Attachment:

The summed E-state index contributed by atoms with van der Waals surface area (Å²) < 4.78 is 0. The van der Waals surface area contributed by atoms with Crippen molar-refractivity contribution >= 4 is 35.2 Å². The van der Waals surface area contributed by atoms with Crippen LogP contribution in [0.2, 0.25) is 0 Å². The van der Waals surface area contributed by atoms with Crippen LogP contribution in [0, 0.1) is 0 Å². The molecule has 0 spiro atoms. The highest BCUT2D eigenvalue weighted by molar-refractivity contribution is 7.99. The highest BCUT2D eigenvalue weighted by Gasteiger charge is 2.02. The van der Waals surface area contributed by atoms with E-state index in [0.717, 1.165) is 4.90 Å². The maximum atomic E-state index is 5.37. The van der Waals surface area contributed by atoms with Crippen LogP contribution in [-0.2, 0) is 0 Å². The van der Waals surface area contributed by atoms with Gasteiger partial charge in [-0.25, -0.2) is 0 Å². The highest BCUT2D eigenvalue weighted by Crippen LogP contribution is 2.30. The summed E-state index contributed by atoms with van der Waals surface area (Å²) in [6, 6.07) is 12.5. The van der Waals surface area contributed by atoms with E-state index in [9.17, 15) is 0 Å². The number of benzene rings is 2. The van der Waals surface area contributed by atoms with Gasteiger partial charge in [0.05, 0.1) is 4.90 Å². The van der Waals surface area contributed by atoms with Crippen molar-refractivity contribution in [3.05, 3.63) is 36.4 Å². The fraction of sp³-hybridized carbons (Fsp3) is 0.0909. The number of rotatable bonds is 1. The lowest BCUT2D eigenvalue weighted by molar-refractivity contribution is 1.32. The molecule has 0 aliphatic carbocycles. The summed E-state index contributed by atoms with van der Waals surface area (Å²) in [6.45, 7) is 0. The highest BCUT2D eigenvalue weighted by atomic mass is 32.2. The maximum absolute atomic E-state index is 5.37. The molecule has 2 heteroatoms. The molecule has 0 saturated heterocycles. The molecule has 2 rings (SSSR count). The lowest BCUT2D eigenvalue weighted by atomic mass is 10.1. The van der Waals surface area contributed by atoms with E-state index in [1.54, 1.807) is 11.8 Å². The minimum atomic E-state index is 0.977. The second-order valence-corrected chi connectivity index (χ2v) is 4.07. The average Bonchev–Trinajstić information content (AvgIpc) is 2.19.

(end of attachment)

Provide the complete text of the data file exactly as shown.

The summed E-state index contributed by atoms with van der Waals surface area (Å²) < 4.78 is 0. The van der Waals surface area contributed by atoms with Crippen molar-refractivity contribution >= 4 is 35.2 Å². The van der Waals surface area contributed by atoms with Crippen LogP contribution in [0.2, 0.25) is 0 Å². The van der Waals surface area contributed by atoms with Crippen LogP contribution in [0, 0.1) is 0 Å². The molecule has 0 spiro atoms. The highest BCUT2D eigenvalue weighted by molar-refractivity contribution is 7.99. The highest BCUT2D eigenvalue weighted by Gasteiger charge is 2.02. The van der Waals surface area contributed by atoms with E-state index in [0.717, 1.165) is 4.90 Å². The maximum atomic E-state index is 5.37. The van der Waals surface area contributed by atoms with Crippen LogP contribution in [-0.2, 0) is 0 Å². The van der Waals surface area contributed by atoms with Gasteiger partial charge in [-0.25, -0.2) is 0 Å². The highest BCUT2D eigenvalue weighted by Crippen LogP contribution is 2.30. The summed E-state index contributed by atoms with van der Waals surface area (Å²) in [6, 6.07) is 12.5. The van der Waals surface area contributed by atoms with E-state index in [9.17, 15) is 0 Å². The number of benzene rings is 2. The van der Waals surface area contributed by atoms with Gasteiger partial charge in [0.05, 0.1) is 4.90 Å². The van der Waals surface area contributed by atoms with Crippen molar-refractivity contribution in [3.05, 3.63) is 36.4 Å². The fraction of sp³-hybridized carbons (Fsp3) is 0.0909. The number of rotatable bonds is 1. The lowest BCUT2D eigenvalue weighted by molar-refractivity contribution is 1.32. The molecule has 0 aliphatic carbocycles. The summed E-state index contributed by atoms with van der Waals surface area (Å²) in [6.45, 7) is 0. The highest BCUT2D eigenvalue weighted by atomic mass is 32.2. The maximum absolute atomic E-state index is 5.37. The molecule has 2 heteroatoms. The molecule has 0 saturated heterocycles. The molecule has 2 rings (SSSR count). The lowest BCUT2D eigenvalue weighted by atomic mass is 10.1. The van der Waals surface area contributed by atoms with E-state index in [1.54, 1.807) is 11.8 Å². The minimum atomic E-state index is 0.977. The second-order valence-corrected chi connectivity index (χ2v) is 4.07. The average Bonchev–Trinajstić information content (AvgIpc) is 2.19.